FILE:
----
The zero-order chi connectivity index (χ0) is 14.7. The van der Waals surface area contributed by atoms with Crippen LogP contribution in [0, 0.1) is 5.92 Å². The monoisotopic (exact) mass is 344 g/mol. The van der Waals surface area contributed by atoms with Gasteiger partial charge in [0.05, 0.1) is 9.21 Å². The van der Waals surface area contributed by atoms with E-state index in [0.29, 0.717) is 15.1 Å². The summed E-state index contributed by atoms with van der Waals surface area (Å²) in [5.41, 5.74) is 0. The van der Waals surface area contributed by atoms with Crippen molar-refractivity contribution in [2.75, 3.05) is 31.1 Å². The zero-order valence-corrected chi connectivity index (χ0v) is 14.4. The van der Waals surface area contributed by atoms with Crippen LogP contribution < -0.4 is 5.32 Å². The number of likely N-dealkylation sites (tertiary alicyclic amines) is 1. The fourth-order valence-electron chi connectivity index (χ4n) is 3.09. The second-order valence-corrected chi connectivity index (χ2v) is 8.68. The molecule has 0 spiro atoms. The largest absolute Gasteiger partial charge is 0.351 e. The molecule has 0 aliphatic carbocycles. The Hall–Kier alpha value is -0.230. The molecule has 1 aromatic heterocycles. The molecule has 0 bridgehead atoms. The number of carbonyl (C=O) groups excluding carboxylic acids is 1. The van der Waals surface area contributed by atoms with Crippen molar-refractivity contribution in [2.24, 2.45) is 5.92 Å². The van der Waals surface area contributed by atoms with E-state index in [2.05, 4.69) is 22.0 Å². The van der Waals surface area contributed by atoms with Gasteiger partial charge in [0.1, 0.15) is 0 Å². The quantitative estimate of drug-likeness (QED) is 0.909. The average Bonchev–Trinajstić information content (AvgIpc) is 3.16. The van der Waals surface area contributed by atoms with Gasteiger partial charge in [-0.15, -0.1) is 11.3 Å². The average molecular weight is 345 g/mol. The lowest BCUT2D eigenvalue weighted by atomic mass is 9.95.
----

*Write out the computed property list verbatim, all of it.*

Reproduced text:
The zero-order chi connectivity index (χ0) is 14.7. The van der Waals surface area contributed by atoms with Crippen LogP contribution in [0, 0.1) is 5.92 Å². The monoisotopic (exact) mass is 344 g/mol. The van der Waals surface area contributed by atoms with Gasteiger partial charge in [0.05, 0.1) is 9.21 Å². The van der Waals surface area contributed by atoms with E-state index in [0.29, 0.717) is 15.1 Å². The summed E-state index contributed by atoms with van der Waals surface area (Å²) in [5.41, 5.74) is 0. The van der Waals surface area contributed by atoms with Crippen molar-refractivity contribution in [2.75, 3.05) is 31.1 Å². The zero-order valence-corrected chi connectivity index (χ0v) is 14.4. The van der Waals surface area contributed by atoms with Crippen LogP contribution < -0.4 is 5.32 Å². The number of likely N-dealkylation sites (tertiary alicyclic amines) is 1. The fourth-order valence-electron chi connectivity index (χ4n) is 3.09. The second-order valence-corrected chi connectivity index (χ2v) is 8.68. The molecule has 0 spiro atoms. The largest absolute Gasteiger partial charge is 0.351 e. The molecule has 0 aliphatic carbocycles. The Hall–Kier alpha value is -0.230. The molecule has 1 aromatic heterocycles. The molecule has 0 bridgehead atoms. The number of carbonyl (C=O) groups excluding carboxylic acids is 1. The van der Waals surface area contributed by atoms with Crippen molar-refractivity contribution in [2.24, 2.45) is 5.92 Å². The van der Waals surface area contributed by atoms with E-state index in [2.05, 4.69) is 22.0 Å². The van der Waals surface area contributed by atoms with Gasteiger partial charge in [0.1, 0.15) is 0 Å². The quantitative estimate of drug-likeness (QED) is 0.909. The average Bonchev–Trinajstić information content (AvgIpc) is 3.16. The van der Waals surface area contributed by atoms with Gasteiger partial charge in [-0.15, -0.1) is 11.3 Å². The average molecular weight is 345 g/mol. The lowest BCUT2D eigenvalue weighted by atomic mass is 9.95.